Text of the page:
Sumo Menko Basics
by Ryan Laughton
|purist to some degree I like to use sumo menko instead of sumo card.
In fact, menko has a much deeper meaning than simply a card.
It’ll take a little while to get used to, but soon it’ll be flowing off
your tongue. So let’s get started….
Menko refers to a piece of cardboard or thick paper with some sort of picture on its face. Menko literally means “small object with a face.” Menko can be traced back to the Edo period - the 1700s when they were small circular or square game pieces made of clay or lead. The production of paper or cardboard menko can be traced back to the late 19th century. These menko were block-printed, blank-backed and round. Some were even hand tinted. In 1900 Japan banned the use of leads in ink used on menko for health reasons - a result of several poisoning cases in Osaka, after children had licked their menko. Lead-free cardboard menko were produced for another 60 years or so.
In the 1920s and 30s all sorts of new pictures began to appear on menko such as religious subjects, cartoons, exotic animals, silent-era Japanese theatrical stars and sports figures. Menko also took on new shapes during this time due to advancing techniques in manufacturing. Some were long rectangular strips so kids could take them to school to use as bookmarks. Others were die-cut into the shapes of rikishi, or animals, and later planes which could be flung or shot through the air with rubber bands. These were known as flying menko and usually had notches cut into them for the rubber band.
thousand yen is all it took to get me started on collecting sumo
menko. This is the amount a kind old lady at a little
old-fashioned toy shop in Kyushu charged for an unopened box of 1958 Dash 7-8
sumo menko. There were actually two boxes there, but my brain
tricked me into only buying one. I’m still keeping the location a
secret in the hope that I can make it back there someday and reclaim my
first loss. It’s been seven years, but I am still holding out on
the chance that the box is still there.
Gold-Proof Card from 1958 Dash 7-8 Set: Maegashira Annenyama. One of the first sumo menko I owned.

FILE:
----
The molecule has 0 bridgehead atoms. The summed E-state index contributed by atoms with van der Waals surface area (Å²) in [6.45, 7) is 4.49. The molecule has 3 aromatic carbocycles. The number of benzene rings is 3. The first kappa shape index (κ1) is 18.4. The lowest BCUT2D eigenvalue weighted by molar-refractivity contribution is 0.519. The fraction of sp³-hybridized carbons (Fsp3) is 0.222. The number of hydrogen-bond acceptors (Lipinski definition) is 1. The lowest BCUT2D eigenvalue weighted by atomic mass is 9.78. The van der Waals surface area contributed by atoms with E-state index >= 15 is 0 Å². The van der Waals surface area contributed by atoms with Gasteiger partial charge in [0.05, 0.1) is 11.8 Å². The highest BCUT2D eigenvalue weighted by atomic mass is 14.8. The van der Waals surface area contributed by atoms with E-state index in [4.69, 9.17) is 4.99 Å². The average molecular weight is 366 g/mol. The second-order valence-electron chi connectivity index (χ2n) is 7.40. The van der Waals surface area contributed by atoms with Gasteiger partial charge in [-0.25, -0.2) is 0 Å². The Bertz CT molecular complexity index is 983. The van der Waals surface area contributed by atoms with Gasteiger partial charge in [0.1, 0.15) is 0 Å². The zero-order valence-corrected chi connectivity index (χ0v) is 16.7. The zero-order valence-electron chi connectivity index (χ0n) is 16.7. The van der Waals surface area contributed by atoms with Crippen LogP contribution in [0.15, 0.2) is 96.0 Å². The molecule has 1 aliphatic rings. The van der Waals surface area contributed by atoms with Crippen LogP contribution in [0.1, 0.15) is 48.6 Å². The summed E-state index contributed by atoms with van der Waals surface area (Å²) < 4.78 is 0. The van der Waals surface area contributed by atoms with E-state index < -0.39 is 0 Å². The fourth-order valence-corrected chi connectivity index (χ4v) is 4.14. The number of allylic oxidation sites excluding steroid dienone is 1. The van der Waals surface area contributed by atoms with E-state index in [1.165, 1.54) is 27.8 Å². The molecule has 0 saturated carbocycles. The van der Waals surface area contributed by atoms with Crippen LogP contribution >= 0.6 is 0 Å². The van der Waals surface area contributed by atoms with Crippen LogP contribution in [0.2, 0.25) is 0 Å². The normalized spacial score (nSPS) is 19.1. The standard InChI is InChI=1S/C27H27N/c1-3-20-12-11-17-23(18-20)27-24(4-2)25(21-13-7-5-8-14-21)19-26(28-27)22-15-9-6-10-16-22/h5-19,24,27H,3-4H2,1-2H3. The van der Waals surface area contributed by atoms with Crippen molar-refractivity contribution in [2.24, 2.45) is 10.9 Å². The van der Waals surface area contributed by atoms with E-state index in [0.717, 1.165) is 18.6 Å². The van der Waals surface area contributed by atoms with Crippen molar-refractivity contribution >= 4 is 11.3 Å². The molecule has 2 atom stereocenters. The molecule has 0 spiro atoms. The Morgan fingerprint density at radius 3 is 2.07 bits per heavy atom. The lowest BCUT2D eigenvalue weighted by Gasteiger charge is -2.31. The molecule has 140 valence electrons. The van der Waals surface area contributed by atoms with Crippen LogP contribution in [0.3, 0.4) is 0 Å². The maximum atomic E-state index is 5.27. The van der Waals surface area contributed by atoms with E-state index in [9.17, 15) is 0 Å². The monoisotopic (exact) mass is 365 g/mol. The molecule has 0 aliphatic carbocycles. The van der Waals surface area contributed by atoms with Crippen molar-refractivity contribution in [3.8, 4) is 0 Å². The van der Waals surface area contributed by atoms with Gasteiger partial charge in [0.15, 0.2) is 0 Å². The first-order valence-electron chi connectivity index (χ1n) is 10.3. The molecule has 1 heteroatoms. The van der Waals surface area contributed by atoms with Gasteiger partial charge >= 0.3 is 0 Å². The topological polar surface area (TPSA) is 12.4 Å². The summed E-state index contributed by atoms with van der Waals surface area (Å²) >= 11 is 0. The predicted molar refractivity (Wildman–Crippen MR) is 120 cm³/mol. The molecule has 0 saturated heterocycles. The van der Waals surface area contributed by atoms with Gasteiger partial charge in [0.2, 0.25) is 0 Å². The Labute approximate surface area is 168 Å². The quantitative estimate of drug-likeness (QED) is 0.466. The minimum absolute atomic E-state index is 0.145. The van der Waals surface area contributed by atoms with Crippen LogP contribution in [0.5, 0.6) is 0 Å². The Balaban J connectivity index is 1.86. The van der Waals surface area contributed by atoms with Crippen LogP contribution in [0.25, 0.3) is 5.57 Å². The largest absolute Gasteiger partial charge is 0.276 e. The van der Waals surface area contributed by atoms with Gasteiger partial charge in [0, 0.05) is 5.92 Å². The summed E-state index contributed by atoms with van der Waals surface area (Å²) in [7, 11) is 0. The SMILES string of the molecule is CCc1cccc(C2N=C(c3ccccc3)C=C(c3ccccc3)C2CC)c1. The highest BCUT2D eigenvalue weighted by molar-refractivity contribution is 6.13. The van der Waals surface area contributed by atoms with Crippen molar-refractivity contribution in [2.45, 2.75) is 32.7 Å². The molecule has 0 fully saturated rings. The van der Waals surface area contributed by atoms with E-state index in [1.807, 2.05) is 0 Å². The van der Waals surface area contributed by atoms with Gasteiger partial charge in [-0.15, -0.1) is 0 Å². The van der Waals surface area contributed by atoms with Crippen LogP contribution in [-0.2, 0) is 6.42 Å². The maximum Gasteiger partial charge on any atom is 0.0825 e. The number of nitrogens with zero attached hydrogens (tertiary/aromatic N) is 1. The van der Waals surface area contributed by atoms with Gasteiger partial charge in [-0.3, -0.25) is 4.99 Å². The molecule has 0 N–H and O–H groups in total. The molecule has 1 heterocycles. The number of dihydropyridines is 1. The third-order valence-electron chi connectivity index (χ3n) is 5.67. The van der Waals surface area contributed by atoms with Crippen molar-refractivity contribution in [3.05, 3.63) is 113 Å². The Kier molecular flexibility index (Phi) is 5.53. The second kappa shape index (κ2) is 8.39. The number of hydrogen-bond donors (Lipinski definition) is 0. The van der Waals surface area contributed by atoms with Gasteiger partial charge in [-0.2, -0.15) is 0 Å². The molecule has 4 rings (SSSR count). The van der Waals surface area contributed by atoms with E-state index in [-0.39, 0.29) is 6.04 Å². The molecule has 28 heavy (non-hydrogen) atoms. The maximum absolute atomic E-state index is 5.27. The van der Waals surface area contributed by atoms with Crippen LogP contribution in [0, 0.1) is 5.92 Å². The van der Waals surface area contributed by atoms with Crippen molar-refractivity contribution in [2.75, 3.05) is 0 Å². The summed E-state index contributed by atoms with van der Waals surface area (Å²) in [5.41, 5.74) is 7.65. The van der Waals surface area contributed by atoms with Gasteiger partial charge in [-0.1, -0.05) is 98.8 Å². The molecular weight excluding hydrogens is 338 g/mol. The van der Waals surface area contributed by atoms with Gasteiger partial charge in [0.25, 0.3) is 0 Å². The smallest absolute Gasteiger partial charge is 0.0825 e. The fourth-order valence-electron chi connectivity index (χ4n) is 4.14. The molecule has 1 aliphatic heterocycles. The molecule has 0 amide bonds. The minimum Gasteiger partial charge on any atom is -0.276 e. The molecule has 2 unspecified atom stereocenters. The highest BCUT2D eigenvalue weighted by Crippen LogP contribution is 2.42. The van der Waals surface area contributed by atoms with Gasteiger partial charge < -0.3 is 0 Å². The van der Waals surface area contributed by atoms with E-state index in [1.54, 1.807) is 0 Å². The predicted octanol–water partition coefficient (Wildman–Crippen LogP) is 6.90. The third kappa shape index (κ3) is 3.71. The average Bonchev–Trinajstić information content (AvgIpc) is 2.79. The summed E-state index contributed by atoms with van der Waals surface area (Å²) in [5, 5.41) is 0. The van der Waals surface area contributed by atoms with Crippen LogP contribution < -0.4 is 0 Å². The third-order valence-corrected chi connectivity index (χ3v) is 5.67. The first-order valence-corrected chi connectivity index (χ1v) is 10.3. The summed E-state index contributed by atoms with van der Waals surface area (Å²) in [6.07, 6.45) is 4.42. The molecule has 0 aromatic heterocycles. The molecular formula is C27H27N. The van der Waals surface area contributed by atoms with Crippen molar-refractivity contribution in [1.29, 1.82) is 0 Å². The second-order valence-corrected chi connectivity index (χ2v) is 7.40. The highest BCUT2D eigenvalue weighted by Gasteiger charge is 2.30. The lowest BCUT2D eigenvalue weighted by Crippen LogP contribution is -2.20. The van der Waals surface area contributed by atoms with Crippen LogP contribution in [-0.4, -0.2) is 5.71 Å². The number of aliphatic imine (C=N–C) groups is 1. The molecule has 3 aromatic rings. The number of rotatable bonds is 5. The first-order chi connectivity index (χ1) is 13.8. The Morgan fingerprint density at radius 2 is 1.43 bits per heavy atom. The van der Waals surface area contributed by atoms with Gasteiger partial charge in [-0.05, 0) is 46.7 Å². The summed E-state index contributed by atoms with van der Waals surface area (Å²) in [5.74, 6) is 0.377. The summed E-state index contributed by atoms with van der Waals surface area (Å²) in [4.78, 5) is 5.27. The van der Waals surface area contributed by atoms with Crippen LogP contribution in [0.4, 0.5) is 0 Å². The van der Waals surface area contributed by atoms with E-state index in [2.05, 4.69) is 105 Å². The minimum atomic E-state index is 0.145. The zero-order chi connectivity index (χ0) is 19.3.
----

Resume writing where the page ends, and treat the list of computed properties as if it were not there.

Greetings from the United States! My name is Ryan Laughton and my passion for collecting sumo menko has led me to write a series of articles to introduce this little known part of sumo history.
For those of you who already
|collect sumo cards, whether new or old, I hope this information will be of use to you. For the non-collectors,
I hope to bring to light what used to be a major part of Japanese
elementary school culture in the 1940s, 1950s and early 1960s.
The meat and potatoes of the stuff I’ll talk about is covered on the
relevant link over in Kokugi Connections but a good portion will also
be “free-handed” elaborations on various topics surrounding menko.
As with any discussion, don’t be afraid to raise your hands and ask questions or perhaps even offer suggestions.
In what I hope will be an enlightening and informative journey along the road to increased awareness of sumo menko, this first article will naturally be about the history, the game, and the rules of sumo menko. These are the basics. In the next article, I’ll write on methods of collecting sumo menko and the basic layout of a sumo menko. We’ll also talk about the printing and construction techniques, and how that affected game play. In the third article of the series I will cover set identification techniques and the “lottery” aspect of sumo menko back in their heyday.
Before I dive into this discussion, I want to note that the word ‘menko’ and ‘card’ can be used interchangeably, but being a